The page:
|REALLY LOVE LEFTY'S CARDINAL ISSUES.|
|FAIRLY DOMINATING IN HIS FIRST SEASON OF PRO BALL.|
THE FRONT PAGE
- Like the '70 Pete Rose, this is my oldest Steve Carlton card.
- While Lefty never talked to the press, he let his pitching speak, and it spoke volumes. A reporter uttered a classic line in '81, when a certain Dodger rookie and Carlton squared off. "The two best pitchers in the National League don't speak English, Fernando Valenzuela and Steve Carlton.''
THE BACK PAGE
- The 19 strikeouts established the major-league nine-inning record in the 4-3 loss.
- These '70 cartoons were not of the highest caliber.
- Unflattering photo of Lefty, but of course, the Windbreaker under the jersey helps make up for it.
- After that '69 season, Lefty held out in spring training in a contract dispute. Then he went 10-19 with a 3.73 ERA, leading the league in losses the year this card came out.
- Following another contract dispute, Carlton was traded before the '72 season to the Phillies for Rick Wise, a decent pitcher but would not come close to matching Lefty's numbers in Philadelphia.
- After going 77-62 with a 3.10 ERA and 951 strikeouts in seven seasons in St. Louis, Carlton went 237-153 with a 3.02 ERA and 2,969 strikeouts in 14 seasons with the Phillies. He got a lot of those strikeouts with an explosive slider, which the Pirates' Willie Stargell said hitting it was akin to "drinking coffee with a fork.''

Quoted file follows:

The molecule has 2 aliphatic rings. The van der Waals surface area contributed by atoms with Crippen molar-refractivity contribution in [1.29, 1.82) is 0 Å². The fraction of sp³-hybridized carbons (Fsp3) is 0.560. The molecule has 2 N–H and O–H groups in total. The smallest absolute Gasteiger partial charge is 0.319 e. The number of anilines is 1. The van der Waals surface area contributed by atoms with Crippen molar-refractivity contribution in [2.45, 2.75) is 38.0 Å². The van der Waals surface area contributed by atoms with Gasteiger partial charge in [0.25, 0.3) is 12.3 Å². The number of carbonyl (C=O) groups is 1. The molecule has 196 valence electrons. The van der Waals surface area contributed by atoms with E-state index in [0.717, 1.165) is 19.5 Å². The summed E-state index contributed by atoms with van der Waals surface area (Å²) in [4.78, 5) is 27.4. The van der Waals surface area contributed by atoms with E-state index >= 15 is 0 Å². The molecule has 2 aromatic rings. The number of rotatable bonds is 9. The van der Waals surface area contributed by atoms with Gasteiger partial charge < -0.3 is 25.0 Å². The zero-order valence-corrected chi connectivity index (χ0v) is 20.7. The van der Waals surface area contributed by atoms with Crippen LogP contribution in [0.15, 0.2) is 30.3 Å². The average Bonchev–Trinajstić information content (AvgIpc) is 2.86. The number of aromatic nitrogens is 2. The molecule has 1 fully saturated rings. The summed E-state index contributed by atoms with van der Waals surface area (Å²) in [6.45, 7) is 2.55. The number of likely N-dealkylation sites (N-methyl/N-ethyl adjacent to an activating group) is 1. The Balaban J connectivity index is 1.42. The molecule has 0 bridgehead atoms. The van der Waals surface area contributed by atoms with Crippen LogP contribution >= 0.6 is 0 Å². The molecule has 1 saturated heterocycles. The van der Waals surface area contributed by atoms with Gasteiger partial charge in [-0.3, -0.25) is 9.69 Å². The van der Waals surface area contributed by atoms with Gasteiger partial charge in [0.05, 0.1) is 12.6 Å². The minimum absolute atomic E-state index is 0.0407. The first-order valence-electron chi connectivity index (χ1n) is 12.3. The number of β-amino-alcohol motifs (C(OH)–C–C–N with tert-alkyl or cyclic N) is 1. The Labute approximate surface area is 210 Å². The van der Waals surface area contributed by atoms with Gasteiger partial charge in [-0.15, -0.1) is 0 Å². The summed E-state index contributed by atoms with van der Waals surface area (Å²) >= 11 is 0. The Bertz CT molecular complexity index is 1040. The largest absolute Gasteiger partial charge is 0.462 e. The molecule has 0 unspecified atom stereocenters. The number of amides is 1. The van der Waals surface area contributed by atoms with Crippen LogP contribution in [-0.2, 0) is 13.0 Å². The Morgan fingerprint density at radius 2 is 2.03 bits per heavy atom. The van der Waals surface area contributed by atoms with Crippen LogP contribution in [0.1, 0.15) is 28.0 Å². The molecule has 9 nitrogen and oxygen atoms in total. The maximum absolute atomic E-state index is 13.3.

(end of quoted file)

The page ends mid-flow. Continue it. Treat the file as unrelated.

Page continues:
- Carlton had some interesting training methods in the conservative and laid-back '70s. He practiced martial arts and had a large canister of rice in the clubhouse in which he would work his pitching hand to the bottom. Trappist monk Jetchi from Haddonfield helped train Carlton.
- Was the first to win four Cy Young Awards, with his '72 season one of the greatest ever. The Phillies went 59-97, but Lefty finished 27-10, winning 46 percent of his team's games.
- Between '82-'84, Lefty, Nolan Ryan and Gaylord Perry took turns on top of the all-time strikeout list, all eventually surpassing Walter Johnson. In '83 alone, there were 14 lead changes and a tie between Carlton and Ryan. At the end of the season, Carlton led 3,709-3,677. Ryan would wind up on top with 5,714; Lefty, passed by Randy Johnson (4,875) and Roger Clemens (4,672), is fourth with 4,136.
- Carlton was a vagabond in his final three years, beginning in '86. He pitched for the Giants, where he notched his 4,000th strikeout, White Sox, Indians and Twins. With the Indians in '87, Carlton and Phil Niekro became the first 300-game winning teammates to appear in the same game. Lefty lasted only a month into the '88 season with the Twins, getting released after posting an 0-1 record and 16.76 ERA in four games.
|LEFTY DIDN'T SAY MUCH WHEN I ACQUIRED HIS AUTOGRAPH.|